About

Wednesday, July 19, 2017

NYC - Day 4a

I just deleted my original first sentence because I wrote, "This may have been my favorite day." But, it's hard to pick a favorite in NYC. Then again, yeah - this was my favorite. It started at St. Paul's Chapel - which is part of Trinity Church parish but actually about 4 blocks away (we'll visit there before the day is over). St. Paul's chapel not only survived the great NYC fire of the revolution in 1776, but became know as the "little chapel that stood" after 9/11. Located across the street from the World Trade Center Buildings, it is remarkable that it came through unscathed. It then served as a go-to for first responders and other workers needing rest in its pews, a quick meal, or a sounding-board found in the many volunteers who came to help. You can read more about it here.



This bell was presented to the City of NY
by the City of London after 9/11.
An inscription reads,
"Forged in Adversity 11 September 2001"


Don't ever tell a New Yorker that this building, 
WTC 1, replaced
the World Trade Centers (7 total) of 9/11. It stands in
honor of those Twin Towers as do any other WTC buildings - #1 (2014), 4 (2013), and 7 (2006) are 
opened and #3 is expected to open this year. 



There are two reflecting pools,
one on the site of each of the Twin Towers.
Etched in the bronze panels around the edges
are the names of everyone who died in not only
the 2001 attack, but also the 1993 attack.
Occasionally, you will see a rose by a name
signifying that it is the birthday of the deceased.



 From there, Scott and I parted ways for a couple of hours.
I toured the 9/11 Memorial Museum in October. 
We may have seen it separately but we both agreed
that the atmosphere inside is like no other museum.
It is generally quiet and somber.
Here are just a few of many pictures that we took:






In October, I had briefly ventured inside
Westfield World Trade Center - the wierd
looking mall pictured below. It almost
looks like an ice rink from the upper level.
I went inside to see what else was there. 
What you see isn't what you get - there's
much more. The shops extend beyond
for a block or more down each side.




After I stumbled upon Eataly and finally
exited outside, I was so far from where I
had entered that it was mentally dizzying!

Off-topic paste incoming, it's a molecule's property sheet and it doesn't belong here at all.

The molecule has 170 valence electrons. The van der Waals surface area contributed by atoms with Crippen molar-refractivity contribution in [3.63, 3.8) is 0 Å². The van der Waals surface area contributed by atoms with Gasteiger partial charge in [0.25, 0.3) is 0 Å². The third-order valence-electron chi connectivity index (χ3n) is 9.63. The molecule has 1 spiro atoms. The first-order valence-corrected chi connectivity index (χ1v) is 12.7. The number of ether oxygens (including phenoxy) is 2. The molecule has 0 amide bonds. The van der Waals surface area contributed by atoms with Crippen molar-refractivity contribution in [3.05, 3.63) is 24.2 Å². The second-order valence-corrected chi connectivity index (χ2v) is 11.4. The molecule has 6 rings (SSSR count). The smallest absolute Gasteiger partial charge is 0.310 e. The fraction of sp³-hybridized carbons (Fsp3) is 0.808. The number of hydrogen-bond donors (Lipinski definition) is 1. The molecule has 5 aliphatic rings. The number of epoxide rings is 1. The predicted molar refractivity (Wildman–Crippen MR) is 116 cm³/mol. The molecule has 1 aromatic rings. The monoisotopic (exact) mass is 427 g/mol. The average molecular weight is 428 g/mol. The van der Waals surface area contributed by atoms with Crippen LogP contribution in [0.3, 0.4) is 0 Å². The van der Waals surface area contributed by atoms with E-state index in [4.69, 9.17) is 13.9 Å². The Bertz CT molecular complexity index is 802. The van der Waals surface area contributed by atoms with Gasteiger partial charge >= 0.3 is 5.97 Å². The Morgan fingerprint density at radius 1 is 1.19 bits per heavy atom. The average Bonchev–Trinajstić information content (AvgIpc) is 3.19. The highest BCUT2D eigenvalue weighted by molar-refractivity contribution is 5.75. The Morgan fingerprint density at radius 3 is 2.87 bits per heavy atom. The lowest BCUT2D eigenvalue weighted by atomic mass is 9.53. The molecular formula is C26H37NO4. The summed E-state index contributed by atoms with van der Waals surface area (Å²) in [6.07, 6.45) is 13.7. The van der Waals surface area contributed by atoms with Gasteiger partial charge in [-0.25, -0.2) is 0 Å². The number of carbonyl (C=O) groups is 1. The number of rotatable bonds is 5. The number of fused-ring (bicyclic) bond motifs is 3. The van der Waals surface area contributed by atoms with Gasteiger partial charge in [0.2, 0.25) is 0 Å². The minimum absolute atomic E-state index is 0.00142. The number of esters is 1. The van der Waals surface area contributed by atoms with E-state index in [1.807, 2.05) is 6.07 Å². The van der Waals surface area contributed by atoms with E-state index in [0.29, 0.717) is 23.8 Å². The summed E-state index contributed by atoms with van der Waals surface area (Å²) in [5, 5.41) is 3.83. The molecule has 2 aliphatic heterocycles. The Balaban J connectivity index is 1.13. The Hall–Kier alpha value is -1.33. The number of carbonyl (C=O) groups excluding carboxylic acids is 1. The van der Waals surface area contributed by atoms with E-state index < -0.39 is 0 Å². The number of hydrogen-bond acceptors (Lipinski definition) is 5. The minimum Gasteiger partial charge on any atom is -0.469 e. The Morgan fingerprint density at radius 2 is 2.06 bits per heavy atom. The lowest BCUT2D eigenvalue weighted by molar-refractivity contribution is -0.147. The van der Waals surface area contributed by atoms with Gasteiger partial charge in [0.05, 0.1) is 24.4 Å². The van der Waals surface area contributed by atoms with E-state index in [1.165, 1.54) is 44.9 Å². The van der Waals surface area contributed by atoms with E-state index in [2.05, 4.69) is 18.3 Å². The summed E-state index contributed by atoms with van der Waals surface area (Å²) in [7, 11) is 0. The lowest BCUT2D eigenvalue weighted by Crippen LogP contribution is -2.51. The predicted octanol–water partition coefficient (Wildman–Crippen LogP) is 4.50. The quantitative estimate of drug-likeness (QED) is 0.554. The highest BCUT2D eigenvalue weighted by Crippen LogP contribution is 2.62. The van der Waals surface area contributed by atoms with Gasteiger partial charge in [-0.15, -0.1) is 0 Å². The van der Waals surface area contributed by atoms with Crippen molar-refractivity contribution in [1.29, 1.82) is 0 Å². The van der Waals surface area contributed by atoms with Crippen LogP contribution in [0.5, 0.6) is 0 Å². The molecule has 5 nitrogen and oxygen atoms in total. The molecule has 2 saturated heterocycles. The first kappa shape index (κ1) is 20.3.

Per that marketplace of info,
Wikapedia:"Eataly is the largest Italian marketplace in the world, comprising a variety of restaurants, food and beverage counters, bakery, retail items, and a cooking school.Check out there website and see if you too would want to stumble upon it in NY (2 locations), Chicago, LA, or Boston." 


Cheese anyone? Just a
small sampling of what's
available. 

My Scott-less adventure wasn't over!
I began walking down the street in the
direction of Trinity Church, thinking I would sit
and relax in the old cemetery on the property, 
when I came upon a large retaining wall to the side of it.
I ascended the staircase next to the wall
and walked in to this:


I'm not completely sure all that was being celebrated
but there was a large cake for Deacon Somebody's
birthday along with hamburgers, hot dogs,
chicken wings, chicken skewers, sides, other desserts
and plenty to drink. I was invited to join their parish
picnic. I did. As the people began to disperse,
there was still plenty of food left so I made a
plate for Scott. He joined me and we went to
the other side of the church to visit the most
famous grave in the old cemetery:
Alexander Hamilton's mark is all over the city!


This is Trinity Church - the building between
the picnic side of the cemetery (sounds kinda strange)
and Mr. and Mrs. Hamilton's grave.



Walking down the street to see the
Wall Street Bull, we stumbled upon
Pa and junior here: 


It's kind of like a bull fight to get next to
this beast for a picture. Even more
are taking selfies around the defiant
little girl facing off with the bull.


"Big Bus" is a hop-on/hop-off tour and
the Battery Park stop is at the tip end
of Manhattan - a ride we were very much
ready to stay on after considerable walking.
Only a small portion of what we saw is
represented in these pictures - more to come
on the Big Bus...

Brooklyn skyline from Battery Park

 A portion of NYC's salt supply  under the Brooklyn Bridge
- not needed in the record high temps
experienced the week we were there.

One of my favorite scenes - school age
boys playing on a baseball field
at the edge of the Brooklyn Bridge

 Our closest experience with the Brooklyn Bridge


Representations of the largest China Town in the U.S.
 

The UN Building - which is a representation of nothing. 


 I made this one large enough to read in case you want to move in next week:

Just a view from the bus that I enjoyed
 

Some guy named Tony was handing out
awards and we passed by as he rolled out
his red carpet. 


Day 4 was so exciting that it felt like 2 days - 
4b is still to come. 


NYC - Day 1 
NYC - Day 2 
NYC - Day 3 
NYC - Day 4a 
NYC - Day 4b 
NYC - Day 5 
NYC - Day 6 
NYC - Day 7

No comments: